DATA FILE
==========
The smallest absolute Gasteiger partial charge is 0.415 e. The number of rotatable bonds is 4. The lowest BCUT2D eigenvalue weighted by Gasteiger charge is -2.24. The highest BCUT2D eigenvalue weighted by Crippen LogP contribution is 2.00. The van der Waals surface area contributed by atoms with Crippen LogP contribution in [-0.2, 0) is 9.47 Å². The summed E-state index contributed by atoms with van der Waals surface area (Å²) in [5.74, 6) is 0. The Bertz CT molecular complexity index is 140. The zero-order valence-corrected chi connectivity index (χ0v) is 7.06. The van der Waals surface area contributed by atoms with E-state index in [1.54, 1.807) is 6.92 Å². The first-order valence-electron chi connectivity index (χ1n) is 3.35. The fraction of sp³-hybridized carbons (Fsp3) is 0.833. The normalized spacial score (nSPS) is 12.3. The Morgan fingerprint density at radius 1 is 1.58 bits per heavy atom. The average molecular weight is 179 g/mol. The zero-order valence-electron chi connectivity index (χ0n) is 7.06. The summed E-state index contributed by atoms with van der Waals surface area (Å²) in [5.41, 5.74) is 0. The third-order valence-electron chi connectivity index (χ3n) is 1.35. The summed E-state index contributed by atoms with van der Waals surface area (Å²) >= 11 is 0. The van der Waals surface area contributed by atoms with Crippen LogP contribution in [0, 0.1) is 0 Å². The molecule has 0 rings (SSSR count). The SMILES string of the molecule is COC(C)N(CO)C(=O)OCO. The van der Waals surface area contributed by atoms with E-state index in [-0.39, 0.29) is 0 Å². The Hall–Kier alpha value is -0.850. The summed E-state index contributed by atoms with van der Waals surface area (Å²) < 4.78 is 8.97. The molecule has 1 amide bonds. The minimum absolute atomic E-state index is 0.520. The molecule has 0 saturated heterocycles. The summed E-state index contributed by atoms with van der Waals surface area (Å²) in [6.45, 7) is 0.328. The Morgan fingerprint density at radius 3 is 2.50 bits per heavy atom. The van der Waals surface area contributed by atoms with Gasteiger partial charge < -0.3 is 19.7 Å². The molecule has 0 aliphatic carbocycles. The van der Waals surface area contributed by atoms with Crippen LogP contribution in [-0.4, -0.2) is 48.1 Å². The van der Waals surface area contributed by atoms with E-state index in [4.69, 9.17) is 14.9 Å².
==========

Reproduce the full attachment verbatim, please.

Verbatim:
The smallest absolute Gasteiger partial charge is 0.415 e. The number of rotatable bonds is 4. The lowest BCUT2D eigenvalue weighted by Gasteiger charge is -2.24. The highest BCUT2D eigenvalue weighted by Crippen LogP contribution is 2.00. The van der Waals surface area contributed by atoms with Crippen LogP contribution in [-0.2, 0) is 9.47 Å². The summed E-state index contributed by atoms with van der Waals surface area (Å²) in [5.74, 6) is 0. The Bertz CT molecular complexity index is 140. The zero-order valence-corrected chi connectivity index (χ0v) is 7.06. The van der Waals surface area contributed by atoms with E-state index in [1.54, 1.807) is 6.92 Å². The first-order valence-electron chi connectivity index (χ1n) is 3.35. The fraction of sp³-hybridized carbons (Fsp3) is 0.833. The normalized spacial score (nSPS) is 12.3. The Morgan fingerprint density at radius 1 is 1.58 bits per heavy atom. The average molecular weight is 179 g/mol. The zero-order valence-electron chi connectivity index (χ0n) is 7.06. The summed E-state index contributed by atoms with van der Waals surface area (Å²) in [5.41, 5.74) is 0. The third-order valence-electron chi connectivity index (χ3n) is 1.35. The summed E-state index contributed by atoms with van der Waals surface area (Å²) >= 11 is 0. The van der Waals surface area contributed by atoms with Crippen LogP contribution in [0, 0.1) is 0 Å². The molecule has 0 rings (SSSR count). The SMILES string of the molecule is COC(C)N(CO)C(=O)OCO. The van der Waals surface area contributed by atoms with E-state index in [-0.39, 0.29) is 0 Å². The Hall–Kier alpha value is -0.850. The summed E-state index contributed by atoms with van der Waals surface area (Å²) < 4.78 is 8.97. The molecule has 1 amide bonds. The minimum absolute atomic E-state index is 0.520. The molecule has 0 saturated heterocycles. The summed E-state index contributed by atoms with van der Waals surface area (Å²) in [6.45, 7) is 0.328. The Morgan fingerprint density at radius 3 is 2.50 bits per heavy atom. The van der Waals surface area contributed by atoms with Gasteiger partial charge < -0.3 is 19.7 Å². The molecule has 0 aliphatic carbocycles. The van der Waals surface area contributed by atoms with Crippen LogP contribution in [-0.4, -0.2) is 48.1 Å². The van der Waals surface area contributed by atoms with E-state index in [4.69, 9.17) is 14.9 Å².